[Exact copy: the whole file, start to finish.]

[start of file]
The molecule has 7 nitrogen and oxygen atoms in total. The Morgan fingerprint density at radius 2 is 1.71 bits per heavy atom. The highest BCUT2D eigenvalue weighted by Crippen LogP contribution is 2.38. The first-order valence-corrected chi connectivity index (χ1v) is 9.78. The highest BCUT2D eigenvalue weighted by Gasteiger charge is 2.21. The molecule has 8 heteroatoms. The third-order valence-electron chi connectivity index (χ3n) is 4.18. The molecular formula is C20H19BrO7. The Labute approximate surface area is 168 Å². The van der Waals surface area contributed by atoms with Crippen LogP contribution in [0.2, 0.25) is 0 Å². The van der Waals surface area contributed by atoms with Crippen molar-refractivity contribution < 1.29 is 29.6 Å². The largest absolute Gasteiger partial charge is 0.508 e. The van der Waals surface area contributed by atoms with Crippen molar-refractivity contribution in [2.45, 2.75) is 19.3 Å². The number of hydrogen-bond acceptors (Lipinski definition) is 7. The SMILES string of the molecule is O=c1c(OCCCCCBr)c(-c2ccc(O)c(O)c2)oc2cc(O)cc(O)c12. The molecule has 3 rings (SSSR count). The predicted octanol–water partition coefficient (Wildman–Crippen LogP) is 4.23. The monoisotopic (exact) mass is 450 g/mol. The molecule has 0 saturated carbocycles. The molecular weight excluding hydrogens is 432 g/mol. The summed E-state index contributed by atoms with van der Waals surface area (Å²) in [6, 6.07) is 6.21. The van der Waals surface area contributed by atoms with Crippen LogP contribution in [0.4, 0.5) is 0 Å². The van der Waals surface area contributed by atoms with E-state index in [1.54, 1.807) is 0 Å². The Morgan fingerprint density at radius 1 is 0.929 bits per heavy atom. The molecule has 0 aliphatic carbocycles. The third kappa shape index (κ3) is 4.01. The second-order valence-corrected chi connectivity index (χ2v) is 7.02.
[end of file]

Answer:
The molecule has 7 nitrogen and oxygen atoms in total. The Morgan fingerprint density at radius 2 is 1.71 bits per heavy atom. The highest BCUT2D eigenvalue weighted by Crippen LogP contribution is 2.38. The first-order valence-corrected chi connectivity index (χ1v) is 9.78. The highest BCUT2D eigenvalue weighted by Gasteiger charge is 2.21. The molecule has 8 heteroatoms. The third-order valence-electron chi connectivity index (χ3n) is 4.18. The molecular formula is C20H19BrO7. The Labute approximate surface area is 168 Å². The van der Waals surface area contributed by atoms with Crippen LogP contribution in [0.2, 0.25) is 0 Å². The van der Waals surface area contributed by atoms with Crippen molar-refractivity contribution < 1.29 is 29.6 Å². The largest absolute Gasteiger partial charge is 0.508 e. The van der Waals surface area contributed by atoms with Crippen molar-refractivity contribution in [2.45, 2.75) is 19.3 Å². The number of hydrogen-bond acceptors (Lipinski definition) is 7. The SMILES string of the molecule is O=c1c(OCCCCCBr)c(-c2ccc(O)c(O)c2)oc2cc(O)cc(O)c12. The molecule has 3 rings (SSSR count). The predicted octanol–water partition coefficient (Wildman–Crippen LogP) is 4.23. The monoisotopic (exact) mass is 450 g/mol. The molecule has 0 saturated carbocycles. The molecular weight excluding hydrogens is 432 g/mol. The summed E-state index contributed by atoms with van der Waals surface area (Å²) in [6, 6.07) is 6.21. The van der Waals surface area contributed by atoms with Crippen LogP contribution in [0.4, 0.5) is 0 Å². The van der Waals surface area contributed by atoms with E-state index in [1.54, 1.807) is 0 Å². The Morgan fingerprint density at radius 1 is 0.929 bits per heavy atom. The molecule has 0 aliphatic carbocycles. The third kappa shape index (κ3) is 4.01. The second-order valence-corrected chi connectivity index (χ2v) is 7.02.